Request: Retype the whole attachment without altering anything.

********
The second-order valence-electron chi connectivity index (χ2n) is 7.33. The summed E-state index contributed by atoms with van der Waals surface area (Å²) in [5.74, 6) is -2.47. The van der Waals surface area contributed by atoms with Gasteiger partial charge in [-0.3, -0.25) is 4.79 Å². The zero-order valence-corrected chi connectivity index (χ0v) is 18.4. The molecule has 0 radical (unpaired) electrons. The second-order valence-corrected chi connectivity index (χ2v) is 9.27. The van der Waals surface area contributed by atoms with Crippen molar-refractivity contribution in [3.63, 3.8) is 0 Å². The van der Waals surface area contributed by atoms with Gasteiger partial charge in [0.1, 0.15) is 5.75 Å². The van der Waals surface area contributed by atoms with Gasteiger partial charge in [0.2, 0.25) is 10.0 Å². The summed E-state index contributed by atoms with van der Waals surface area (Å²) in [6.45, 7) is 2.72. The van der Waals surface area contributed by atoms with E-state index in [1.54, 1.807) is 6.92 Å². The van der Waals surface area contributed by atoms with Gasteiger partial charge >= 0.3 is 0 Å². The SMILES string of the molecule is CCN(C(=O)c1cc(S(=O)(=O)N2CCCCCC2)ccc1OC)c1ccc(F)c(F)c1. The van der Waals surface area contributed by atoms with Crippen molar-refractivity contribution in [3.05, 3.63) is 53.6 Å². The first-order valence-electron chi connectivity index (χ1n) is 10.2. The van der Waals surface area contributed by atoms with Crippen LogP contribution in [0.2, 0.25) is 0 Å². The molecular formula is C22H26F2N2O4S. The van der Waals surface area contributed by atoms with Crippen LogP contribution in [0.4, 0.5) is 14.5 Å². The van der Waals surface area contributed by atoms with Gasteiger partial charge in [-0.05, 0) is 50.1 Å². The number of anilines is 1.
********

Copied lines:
The second-order valence-electron chi connectivity index (χ2n) is 7.33. The summed E-state index contributed by atoms with van der Waals surface area (Å²) in [5.74, 6) is -2.47. The van der Waals surface area contributed by atoms with Gasteiger partial charge in [-0.3, -0.25) is 4.79 Å². The zero-order valence-corrected chi connectivity index (χ0v) is 18.4. The molecule has 0 radical (unpaired) electrons. The second-order valence-corrected chi connectivity index (χ2v) is 9.27. The van der Waals surface area contributed by atoms with Crippen molar-refractivity contribution in [3.63, 3.8) is 0 Å². The van der Waals surface area contributed by atoms with Gasteiger partial charge in [0.1, 0.15) is 5.75 Å². The van der Waals surface area contributed by atoms with Gasteiger partial charge in [0.2, 0.25) is 10.0 Å². The summed E-state index contributed by atoms with van der Waals surface area (Å²) in [6.45, 7) is 2.72. The van der Waals surface area contributed by atoms with E-state index in [1.54, 1.807) is 6.92 Å². The van der Waals surface area contributed by atoms with Gasteiger partial charge >= 0.3 is 0 Å². The SMILES string of the molecule is CCN(C(=O)c1cc(S(=O)(=O)N2CCCCCC2)ccc1OC)c1ccc(F)c(F)c1. The van der Waals surface area contributed by atoms with Crippen molar-refractivity contribution in [3.05, 3.63) is 53.6 Å². The first-order valence-electron chi connectivity index (χ1n) is 10.2. The van der Waals surface area contributed by atoms with Crippen LogP contribution in [0.2, 0.25) is 0 Å². The molecular formula is C22H26F2N2O4S. The van der Waals surface area contributed by atoms with Crippen LogP contribution in [0.4, 0.5) is 14.5 Å². The van der Waals surface area contributed by atoms with Gasteiger partial charge in [-0.05, 0) is 50.1 Å². The number of anilines is 1.